The Arkansas House today took another vote on the bill to force public school districts to sell vacant buildings to charter schools and today it passed 53-32.
The vote followed a pitched debate on whether the bill should be reconsidered, a motion that passed 59-27. Rep. John Walker objected to “another bite at the apple” for the bill. It was a bad bill yesterday and a bad bill today, he said.
The arguments against reconsideration went into merits, with opponents speaking in detail about how the bill created an unequal playing field for charters versus public school districts. Rep. Clarke Tucker said the debate on choice was one thing, but if there is to be choice it should be fair. He noted that schools may be forced to sell buildings at less than market value, that they can be forced into leases of up to 30 years without negotiating ability, and that buildings can be tied up for two years by a charter school.
Though charter schools get first refusal on vacant buildings, should such a building become available because the charter no longer wants it, the public district wouldn’t have first call to get it back — another charter school would. Also, Tucker noted, “that’s actually only for buildings that were originally owned and operated by a public school.”
Rep. Charles Blake disputed Rep. Mark Lowery’s contention that the bill only affects districts with charter schools. Blake noted that number is growing, with some 16 more charters, including 10 in Little Rock and Pine Bluff, proposed for coming school years. He warned members that the expansion of charters into other districts around the state was a “slippery slope.”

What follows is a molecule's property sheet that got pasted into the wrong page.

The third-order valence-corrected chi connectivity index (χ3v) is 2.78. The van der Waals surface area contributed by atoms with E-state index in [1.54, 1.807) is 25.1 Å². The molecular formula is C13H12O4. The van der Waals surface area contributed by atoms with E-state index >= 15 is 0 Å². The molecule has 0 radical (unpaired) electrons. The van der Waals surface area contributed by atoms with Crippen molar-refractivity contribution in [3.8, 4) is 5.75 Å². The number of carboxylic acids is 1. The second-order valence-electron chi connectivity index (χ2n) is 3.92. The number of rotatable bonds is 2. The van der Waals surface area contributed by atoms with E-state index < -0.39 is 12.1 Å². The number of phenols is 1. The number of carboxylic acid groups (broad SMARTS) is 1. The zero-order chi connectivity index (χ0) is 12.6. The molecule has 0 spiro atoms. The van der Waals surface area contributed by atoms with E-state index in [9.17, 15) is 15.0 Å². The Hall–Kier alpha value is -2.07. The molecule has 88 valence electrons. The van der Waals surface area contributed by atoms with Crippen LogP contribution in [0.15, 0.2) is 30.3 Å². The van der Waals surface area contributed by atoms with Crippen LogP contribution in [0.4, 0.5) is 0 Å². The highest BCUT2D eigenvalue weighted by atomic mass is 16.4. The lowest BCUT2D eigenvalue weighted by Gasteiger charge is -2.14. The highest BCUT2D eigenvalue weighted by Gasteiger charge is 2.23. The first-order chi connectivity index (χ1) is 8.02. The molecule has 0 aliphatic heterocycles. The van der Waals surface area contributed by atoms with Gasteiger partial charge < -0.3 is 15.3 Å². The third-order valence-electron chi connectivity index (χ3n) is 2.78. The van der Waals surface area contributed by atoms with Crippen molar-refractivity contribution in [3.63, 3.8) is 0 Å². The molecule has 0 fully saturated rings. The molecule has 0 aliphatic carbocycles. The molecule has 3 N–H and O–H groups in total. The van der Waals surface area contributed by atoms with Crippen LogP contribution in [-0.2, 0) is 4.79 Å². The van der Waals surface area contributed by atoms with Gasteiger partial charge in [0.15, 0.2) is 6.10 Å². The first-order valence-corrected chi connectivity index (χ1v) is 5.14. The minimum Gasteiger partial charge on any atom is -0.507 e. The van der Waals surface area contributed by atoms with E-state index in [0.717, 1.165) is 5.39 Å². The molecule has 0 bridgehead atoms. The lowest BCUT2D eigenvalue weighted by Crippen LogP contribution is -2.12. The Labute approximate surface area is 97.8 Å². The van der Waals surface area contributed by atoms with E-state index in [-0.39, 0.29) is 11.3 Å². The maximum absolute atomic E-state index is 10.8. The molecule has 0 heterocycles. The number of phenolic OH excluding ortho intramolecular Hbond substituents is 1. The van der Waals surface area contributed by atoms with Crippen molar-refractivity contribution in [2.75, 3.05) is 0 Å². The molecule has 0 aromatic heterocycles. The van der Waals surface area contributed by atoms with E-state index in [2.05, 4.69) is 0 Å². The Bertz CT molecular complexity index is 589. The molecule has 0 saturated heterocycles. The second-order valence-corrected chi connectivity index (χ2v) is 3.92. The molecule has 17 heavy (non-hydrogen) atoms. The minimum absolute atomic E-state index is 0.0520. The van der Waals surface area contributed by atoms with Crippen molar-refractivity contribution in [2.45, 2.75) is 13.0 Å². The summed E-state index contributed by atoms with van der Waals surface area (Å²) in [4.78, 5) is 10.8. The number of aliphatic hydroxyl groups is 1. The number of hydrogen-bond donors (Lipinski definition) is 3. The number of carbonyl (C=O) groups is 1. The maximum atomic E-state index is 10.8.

Rep. Vivian Flowers of Pine Bluff also objected to unfair terms in making the buildings available. Should a school district resist, a district can be put in fiscal distress by the state Board of Education and its negotiating power taken away completely. Flowers also noted that charter schools are public only in that they receive public money, but have little of the accountability and transparency of conventional public school districts.
Tucker noted that this is but one of a number of bills aimed at tilting the playing field in favor of charter schools. He has some legislation of his own aimed at providing some equity, but given votes such as this, it would appear to be an uphill struggle.
The bill passed with 51 votes on an initial roll call yesterday, but Rep. Mary Bentley wasn’t in her seat when the ballot was sounded to confirm the ayes and the bill was ruled defeated.
House approval completes action on the bill, which goes to the governor.
UPDATE: See more from the Arkansas Nonprofit News Network here.